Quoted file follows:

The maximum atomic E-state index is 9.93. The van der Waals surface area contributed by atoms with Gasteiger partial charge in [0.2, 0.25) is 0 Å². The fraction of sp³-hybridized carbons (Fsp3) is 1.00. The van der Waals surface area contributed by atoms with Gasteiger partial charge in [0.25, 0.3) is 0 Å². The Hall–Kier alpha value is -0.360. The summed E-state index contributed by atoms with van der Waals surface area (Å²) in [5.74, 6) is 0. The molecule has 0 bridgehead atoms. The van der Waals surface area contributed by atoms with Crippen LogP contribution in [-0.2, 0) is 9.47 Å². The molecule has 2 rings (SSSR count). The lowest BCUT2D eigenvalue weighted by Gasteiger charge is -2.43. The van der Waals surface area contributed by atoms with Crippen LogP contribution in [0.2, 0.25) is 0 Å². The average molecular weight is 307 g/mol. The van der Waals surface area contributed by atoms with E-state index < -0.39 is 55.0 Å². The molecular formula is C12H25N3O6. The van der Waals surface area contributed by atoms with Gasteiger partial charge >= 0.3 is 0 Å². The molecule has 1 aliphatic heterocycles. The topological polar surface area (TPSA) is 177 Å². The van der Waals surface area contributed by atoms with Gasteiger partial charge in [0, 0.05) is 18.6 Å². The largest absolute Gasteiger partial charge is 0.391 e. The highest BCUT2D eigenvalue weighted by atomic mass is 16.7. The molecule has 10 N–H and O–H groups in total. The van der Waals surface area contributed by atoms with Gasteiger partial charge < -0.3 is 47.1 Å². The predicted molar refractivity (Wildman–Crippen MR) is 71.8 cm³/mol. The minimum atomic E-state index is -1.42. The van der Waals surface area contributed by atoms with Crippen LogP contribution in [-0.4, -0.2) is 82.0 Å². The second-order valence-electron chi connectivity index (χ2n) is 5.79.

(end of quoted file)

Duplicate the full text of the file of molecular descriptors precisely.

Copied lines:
The maximum atomic E-state index is 9.93. The van der Waals surface area contributed by atoms with Gasteiger partial charge in [0.2, 0.25) is 0 Å². The fraction of sp³-hybridized carbons (Fsp3) is 1.00. The van der Waals surface area contributed by atoms with Gasteiger partial charge in [0.25, 0.3) is 0 Å². The Hall–Kier alpha value is -0.360. The summed E-state index contributed by atoms with van der Waals surface area (Å²) in [5.74, 6) is 0. The molecule has 0 bridgehead atoms. The van der Waals surface area contributed by atoms with Crippen LogP contribution in [-0.2, 0) is 9.47 Å². The molecule has 2 rings (SSSR count). The lowest BCUT2D eigenvalue weighted by Gasteiger charge is -2.43. The van der Waals surface area contributed by atoms with Crippen LogP contribution in [0.2, 0.25) is 0 Å². The average molecular weight is 307 g/mol. The van der Waals surface area contributed by atoms with E-state index < -0.39 is 55.0 Å². The molecular formula is C12H25N3O6. The van der Waals surface area contributed by atoms with Gasteiger partial charge >= 0.3 is 0 Å². The molecule has 1 aliphatic heterocycles. The topological polar surface area (TPSA) is 177 Å². The van der Waals surface area contributed by atoms with Gasteiger partial charge in [0, 0.05) is 18.6 Å². The largest absolute Gasteiger partial charge is 0.391 e. The highest BCUT2D eigenvalue weighted by atomic mass is 16.7. The molecule has 10 N–H and O–H groups in total. The van der Waals surface area contributed by atoms with Gasteiger partial charge < -0.3 is 47.1 Å². The predicted molar refractivity (Wildman–Crippen MR) is 71.8 cm³/mol. The minimum atomic E-state index is -1.42. The van der Waals surface area contributed by atoms with Crippen LogP contribution in [-0.4, -0.2) is 82.0 Å². The second-order valence-electron chi connectivity index (χ2n) is 5.79.